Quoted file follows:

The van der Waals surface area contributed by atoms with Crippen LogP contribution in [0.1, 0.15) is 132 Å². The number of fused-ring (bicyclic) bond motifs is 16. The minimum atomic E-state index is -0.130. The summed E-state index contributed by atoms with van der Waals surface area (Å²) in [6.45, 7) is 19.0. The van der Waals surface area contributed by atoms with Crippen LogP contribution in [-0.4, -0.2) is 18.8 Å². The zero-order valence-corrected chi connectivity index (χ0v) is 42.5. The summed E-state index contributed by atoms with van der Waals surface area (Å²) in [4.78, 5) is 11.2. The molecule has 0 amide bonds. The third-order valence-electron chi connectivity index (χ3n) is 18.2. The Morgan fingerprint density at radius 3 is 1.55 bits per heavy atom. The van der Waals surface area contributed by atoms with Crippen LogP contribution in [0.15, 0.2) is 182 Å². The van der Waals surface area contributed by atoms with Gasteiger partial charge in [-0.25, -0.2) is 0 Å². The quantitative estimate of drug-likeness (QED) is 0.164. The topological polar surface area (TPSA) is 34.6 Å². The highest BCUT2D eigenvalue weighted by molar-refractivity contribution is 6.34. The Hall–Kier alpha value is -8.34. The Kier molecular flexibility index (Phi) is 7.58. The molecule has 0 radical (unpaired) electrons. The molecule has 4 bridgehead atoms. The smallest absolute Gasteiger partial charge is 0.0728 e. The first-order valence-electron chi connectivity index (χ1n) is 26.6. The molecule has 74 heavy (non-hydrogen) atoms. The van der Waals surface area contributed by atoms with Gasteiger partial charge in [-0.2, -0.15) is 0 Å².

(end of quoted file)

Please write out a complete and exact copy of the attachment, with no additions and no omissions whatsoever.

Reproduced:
The van der Waals surface area contributed by atoms with Crippen LogP contribution in [0.1, 0.15) is 132 Å². The number of fused-ring (bicyclic) bond motifs is 16. The minimum atomic E-state index is -0.130. The summed E-state index contributed by atoms with van der Waals surface area (Å²) in [6.45, 7) is 19.0. The van der Waals surface area contributed by atoms with Crippen LogP contribution in [-0.4, -0.2) is 18.8 Å². The zero-order valence-corrected chi connectivity index (χ0v) is 42.5. The summed E-state index contributed by atoms with van der Waals surface area (Å²) in [4.78, 5) is 11.2. The molecule has 0 amide bonds. The third-order valence-electron chi connectivity index (χ3n) is 18.2. The Morgan fingerprint density at radius 3 is 1.55 bits per heavy atom. The van der Waals surface area contributed by atoms with Crippen LogP contribution in [0.15, 0.2) is 182 Å². The van der Waals surface area contributed by atoms with Gasteiger partial charge in [-0.25, -0.2) is 0 Å². The quantitative estimate of drug-likeness (QED) is 0.164. The topological polar surface area (TPSA) is 34.6 Å². The highest BCUT2D eigenvalue weighted by molar-refractivity contribution is 6.34. The Hall–Kier alpha value is -8.34. The Kier molecular flexibility index (Phi) is 7.58. The molecule has 0 radical (unpaired) electrons. The molecule has 4 bridgehead atoms. The smallest absolute Gasteiger partial charge is 0.0728 e. The first-order valence-electron chi connectivity index (χ1n) is 26.6. The molecule has 74 heavy (non-hydrogen) atoms. The van der Waals surface area contributed by atoms with Gasteiger partial charge in [-0.2, -0.15) is 0 Å².